Data Structure and Algorithm

Linear Search:

A navie search techniques and keep comparing element till matches found.  It basically compares the element you are searching for with every element in the array. It keeps on comparing till the algorithm finds the required element or it reaches the end of the array to conclude that the element does not exist in the array. 

Brute-force searching :

Brute-force searching is also known as exhaustive searching and simply means to check all possible configurations for a given problem. It is easy to implement and will most definitely find the solution but it is quite time-consuming. 

For example :

If you have a problem set in a countable space (chess moves are countable, passwords are countable, continuous stuff is uncountable) brute force will explore this space considering all solutions equally

Linear searching can said to be a special case of Brute- force method.

Brute-force method is a broader category according to which every option available is checked for the best possible answer, while linear search also compares the key element with every element in the series but it would then be just stopped as soon as the element is found and would not check further if the element is present in the series again later. 


int key;

int array[];

for (int i=0; i<array.length(); i++) {

       if(array[i] == key) {

                 return i; }


return -1;

Java Code for Linear Search 

public class LinearSearch {

    public static int linearSearch(int[] arr, int key) {

        int size = arr.length;

        for (int i = 0; i < size; i++) {

            if (arr[i] == key) {

                return i;



        //This is the default value if the key is not found in the array.

        return -1;


    public static void main(String a[]) {

        int[] arr1 = {23, 45, 21, 55, 234, 1, 34, 90};

        int searchKey = 34;

        System.out.println("Key " + searchKey + " found at index: " + linearSearch(arr1, searchKey));

        int[] arr2 = {123, 445, 421, 595, 2134, 41, 304, 190};

        searchKey = 421;

        System.out.println("Key " + searchKey + " found at index: " + linearSearch(arr2, searchKey));



Analysis of Linear Search

For an array with n entries, the algorithm takes n steps in the worst case. Hence, it follows O(n). In the video below, you will see how linear search fares if you’re looking to search for a card of your choice from an entire dec 

Best case =O(1)

worse case =O(n)

Divide and Conquer

If the problem is divided into subproblems, the number of steps required to solve it reduces significantly. 

Binary Search

For binary search, you need a sorted array. You can not apply binary search on an array thats not sorted. You start at the middle index and compare the element you’re searching for with the element at the middle index. If the element at this index does not match the element you’re searching for, you check if it is greater or lesser than the element at the index. If it is greater than the element at the middle index, you discard everything to the left and move to the right. You then find the middle of this array that’s to the right, compare the required element with its middle, and keep doing this till you find the required element. 

In binary search algorithm, after every search operation, the  search gets reduced by 1/2. For example, if we are given a sequence as {0,1,3,4,5,7,8,9 },and we are searching for 1, then according to binary search we will first find the middle element which in this case will be at, 0+7/2 =3.5~3, third position, i.e “4”.  Now we will compare our key “1” to “4” , as they are not equal now we will see if our key is greater than 4 or less than 4. We conclude that it is less than 4, now the search zone is narrowed to “0” to 3-1 = “2” (3 was the position of our current middlemost element)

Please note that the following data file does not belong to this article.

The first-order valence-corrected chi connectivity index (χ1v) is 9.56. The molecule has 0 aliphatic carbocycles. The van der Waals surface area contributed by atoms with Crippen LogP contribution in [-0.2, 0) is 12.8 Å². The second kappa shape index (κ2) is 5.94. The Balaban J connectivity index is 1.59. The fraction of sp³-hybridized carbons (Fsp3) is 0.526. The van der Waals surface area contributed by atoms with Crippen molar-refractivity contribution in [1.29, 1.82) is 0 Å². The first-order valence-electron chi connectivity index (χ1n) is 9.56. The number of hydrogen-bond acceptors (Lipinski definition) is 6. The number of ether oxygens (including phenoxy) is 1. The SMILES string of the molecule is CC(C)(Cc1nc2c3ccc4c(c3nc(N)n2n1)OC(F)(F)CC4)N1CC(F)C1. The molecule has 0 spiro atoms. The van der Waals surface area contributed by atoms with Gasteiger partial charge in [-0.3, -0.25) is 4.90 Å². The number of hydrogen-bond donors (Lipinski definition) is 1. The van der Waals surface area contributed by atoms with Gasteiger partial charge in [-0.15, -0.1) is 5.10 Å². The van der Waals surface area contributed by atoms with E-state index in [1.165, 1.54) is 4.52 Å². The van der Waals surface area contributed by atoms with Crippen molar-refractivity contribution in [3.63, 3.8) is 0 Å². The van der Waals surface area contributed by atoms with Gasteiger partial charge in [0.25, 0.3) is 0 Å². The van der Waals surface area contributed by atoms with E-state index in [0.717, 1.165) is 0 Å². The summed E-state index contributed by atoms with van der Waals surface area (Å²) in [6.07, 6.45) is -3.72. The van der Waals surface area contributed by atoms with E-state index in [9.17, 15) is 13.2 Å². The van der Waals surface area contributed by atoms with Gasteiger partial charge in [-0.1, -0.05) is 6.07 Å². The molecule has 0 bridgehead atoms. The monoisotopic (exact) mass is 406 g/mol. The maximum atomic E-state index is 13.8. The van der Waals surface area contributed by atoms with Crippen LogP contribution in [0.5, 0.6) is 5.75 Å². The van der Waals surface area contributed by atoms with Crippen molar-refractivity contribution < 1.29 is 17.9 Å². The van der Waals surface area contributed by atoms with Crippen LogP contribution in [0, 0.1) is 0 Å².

Next we have to search “1” with elements at position {0,1,2}. Before this step, the total number of elements in the sequence we had was “7”, searching sequentially we should have compared it to all 7 elements, but with binary searching we are only comparing it with maximum 3 elements that is almost half of the total elements. Hence after every step the search zone is narrowed to ½.

public class BinarySearch {

    public int binarySearch(int[] inputArr, int key) {

        int start = 0;

        int end = inputArr.length - 1;

        while (start <= end) {

            int mid = (start + end) / 2;

            if (key == inputArr[mid]) {

                return mid;


            if (key < inputArr[mid]) {

                end = mid - 1;

            } else {

                start = mid + 1;



        return -1;


    public static void main(String[] args) {

        BinarySearch mbs = new BinarySearch();

        int[] arr = {2, 4, 6, 8, 10, 12, 14, 16};

        System.out.println("Key 14's position: " + mbs.binarySearch(arr, 14));

        int[] arr1 = {6, 34, 78, 123, 432, 900};

        System.out.println("Key 432's position: " + mbs.binarySearch(arr1, 432));



Time Complexity of Binary Search

Basically, in the first step you check if the element you are searching for is equal to the middle element or not. So this is the equality check which is the first comparison. In the next step you check if the element is greater than or less than the middle element. Here we are not checking their equality but we are comparing them to check which of them is greater than the other. So, this is the secod comparison. 

T(n) = 2 +T(n/2) , where T(n) denotes the total number of comparisons. 

T(n/2) = 2 +T(n/4) 

Divide and conquer led to a new search technique called binary search. This follows a O(log n) complexity, which is much more efficient than linear search.